Traditional, non-guaranteed universal life insurance, also known as current assumption universal life, has been subjected to rather brutal criticism over the last few years.
Most recently, a Wall Street Journal article blamed the product for financial hardship experienced late in life by many policy owners who purchased these policies in the 1980s-1990s.
But how much of this condemnation is truly warranted, and how much of it reflects a fundamental misunderstanding of how these products are designed to work when properly tended to?
How It Works
Current assumption universal life is a flexible premium permanent life insurance product that contains both an insurance component and an investment component. Like other permanent life insurance products, premiums are deposited in the policy’s cash account, which is reduced by policy charges and increased by a crediting methodology set forth under the terms of the policy.
But what differentiates a current assumption universal life policy from other types of non-guaranteed permanent life insurance is that the growth of the policy’s cash value is based on a flat crediting rate established by the insurance carrier and adjusted from time to time.
Projections of current assumption universal life policy performance are based on forecasting two variables: annual policy charges, and the insurance company’s crediting rate. While many life insurance policies allow the insurance carrier to increase policy charges under specified circumstances, this discretion is very rarely exercised and annual policy charges rarely deviate from schedule set forth at the time a policy is issued.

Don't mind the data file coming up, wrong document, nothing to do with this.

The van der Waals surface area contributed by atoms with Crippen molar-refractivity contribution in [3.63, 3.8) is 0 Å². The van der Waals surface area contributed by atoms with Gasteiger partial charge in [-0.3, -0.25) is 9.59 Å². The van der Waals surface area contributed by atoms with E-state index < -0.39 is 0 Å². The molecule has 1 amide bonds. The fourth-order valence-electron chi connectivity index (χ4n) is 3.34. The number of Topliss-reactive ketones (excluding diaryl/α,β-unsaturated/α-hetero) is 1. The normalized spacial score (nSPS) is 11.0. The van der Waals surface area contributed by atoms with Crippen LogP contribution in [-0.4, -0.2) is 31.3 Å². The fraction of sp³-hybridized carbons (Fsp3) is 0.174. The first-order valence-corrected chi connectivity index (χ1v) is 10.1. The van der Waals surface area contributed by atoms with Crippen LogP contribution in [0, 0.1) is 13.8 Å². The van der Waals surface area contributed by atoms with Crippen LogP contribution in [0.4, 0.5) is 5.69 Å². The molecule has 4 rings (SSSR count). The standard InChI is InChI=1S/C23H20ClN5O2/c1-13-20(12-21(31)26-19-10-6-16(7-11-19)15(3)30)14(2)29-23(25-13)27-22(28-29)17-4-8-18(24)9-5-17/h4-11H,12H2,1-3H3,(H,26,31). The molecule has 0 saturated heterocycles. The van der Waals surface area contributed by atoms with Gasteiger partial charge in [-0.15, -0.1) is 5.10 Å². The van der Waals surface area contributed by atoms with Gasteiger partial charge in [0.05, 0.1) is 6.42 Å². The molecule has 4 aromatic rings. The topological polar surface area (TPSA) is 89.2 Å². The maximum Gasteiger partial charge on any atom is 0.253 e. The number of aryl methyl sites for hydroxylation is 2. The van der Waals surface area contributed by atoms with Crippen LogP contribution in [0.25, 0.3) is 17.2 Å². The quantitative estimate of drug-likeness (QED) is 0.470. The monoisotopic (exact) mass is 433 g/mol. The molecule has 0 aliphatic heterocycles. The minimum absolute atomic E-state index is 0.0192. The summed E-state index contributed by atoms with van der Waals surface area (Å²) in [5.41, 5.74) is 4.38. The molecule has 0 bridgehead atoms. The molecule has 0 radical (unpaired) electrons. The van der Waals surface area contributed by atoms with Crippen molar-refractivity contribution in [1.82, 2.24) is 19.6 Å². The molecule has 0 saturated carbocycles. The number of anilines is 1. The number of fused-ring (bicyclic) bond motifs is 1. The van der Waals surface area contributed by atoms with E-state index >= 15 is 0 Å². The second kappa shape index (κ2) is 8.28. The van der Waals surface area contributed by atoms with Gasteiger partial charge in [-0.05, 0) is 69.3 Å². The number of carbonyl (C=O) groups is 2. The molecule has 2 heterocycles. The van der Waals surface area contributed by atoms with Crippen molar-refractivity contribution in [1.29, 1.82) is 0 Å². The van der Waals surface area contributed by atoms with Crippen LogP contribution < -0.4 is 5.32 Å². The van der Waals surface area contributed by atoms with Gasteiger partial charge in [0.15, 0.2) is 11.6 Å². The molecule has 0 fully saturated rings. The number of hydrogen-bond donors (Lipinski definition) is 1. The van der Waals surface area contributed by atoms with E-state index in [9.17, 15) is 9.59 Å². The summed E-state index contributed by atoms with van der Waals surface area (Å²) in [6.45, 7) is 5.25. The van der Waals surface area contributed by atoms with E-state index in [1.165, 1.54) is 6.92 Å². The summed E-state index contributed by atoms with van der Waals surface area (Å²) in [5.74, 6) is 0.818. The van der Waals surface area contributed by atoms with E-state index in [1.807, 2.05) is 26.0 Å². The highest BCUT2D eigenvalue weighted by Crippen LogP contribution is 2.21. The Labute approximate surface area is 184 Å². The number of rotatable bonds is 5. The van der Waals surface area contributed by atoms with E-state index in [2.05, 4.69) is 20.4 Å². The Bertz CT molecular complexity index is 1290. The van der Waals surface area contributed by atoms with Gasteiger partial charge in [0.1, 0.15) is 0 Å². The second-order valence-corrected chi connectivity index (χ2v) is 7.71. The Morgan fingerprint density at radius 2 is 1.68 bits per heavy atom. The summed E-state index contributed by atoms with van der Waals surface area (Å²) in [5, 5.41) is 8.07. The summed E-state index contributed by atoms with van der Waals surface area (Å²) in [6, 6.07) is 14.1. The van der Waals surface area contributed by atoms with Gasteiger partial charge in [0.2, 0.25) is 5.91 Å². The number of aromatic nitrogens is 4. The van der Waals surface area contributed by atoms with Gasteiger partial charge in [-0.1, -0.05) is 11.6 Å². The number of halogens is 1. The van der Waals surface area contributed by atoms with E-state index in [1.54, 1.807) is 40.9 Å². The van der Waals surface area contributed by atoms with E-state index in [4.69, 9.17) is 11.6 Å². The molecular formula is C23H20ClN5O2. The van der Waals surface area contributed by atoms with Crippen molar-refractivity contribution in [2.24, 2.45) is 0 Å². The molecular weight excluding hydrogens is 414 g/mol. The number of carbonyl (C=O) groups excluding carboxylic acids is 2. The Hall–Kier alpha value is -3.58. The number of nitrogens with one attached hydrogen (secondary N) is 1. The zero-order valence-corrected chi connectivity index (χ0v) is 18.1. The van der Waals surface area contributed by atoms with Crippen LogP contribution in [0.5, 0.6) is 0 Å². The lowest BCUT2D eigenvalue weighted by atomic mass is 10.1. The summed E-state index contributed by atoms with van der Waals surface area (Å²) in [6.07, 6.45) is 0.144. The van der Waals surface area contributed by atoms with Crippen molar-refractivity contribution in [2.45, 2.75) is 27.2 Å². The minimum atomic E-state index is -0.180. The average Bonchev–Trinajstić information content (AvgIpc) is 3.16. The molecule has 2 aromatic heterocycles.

By contrast, the crediting rate on current assumption universal life policies, which is tied to the interest rate the insurance carrier is able to earn on its portfolio of fixed income investments, changes regularly. For those whose current assumption universal life policies have been dramatically underperforming, the primary source of the problem is that nobody has been monitoring the crediting rate changes and adjusting annual premiums accordingly.
Understanding Policy Illustrations
When a current assumption universal life policy is issued, an illustration is run to project how the policy will perform under the assumption that scheduled policy charges will not change and the crediting rate at issuance remains constant. It’s an imperfect system, but without the benefit of a crystal ball to accurately predict interest rate changes, it’s at least a good place to start.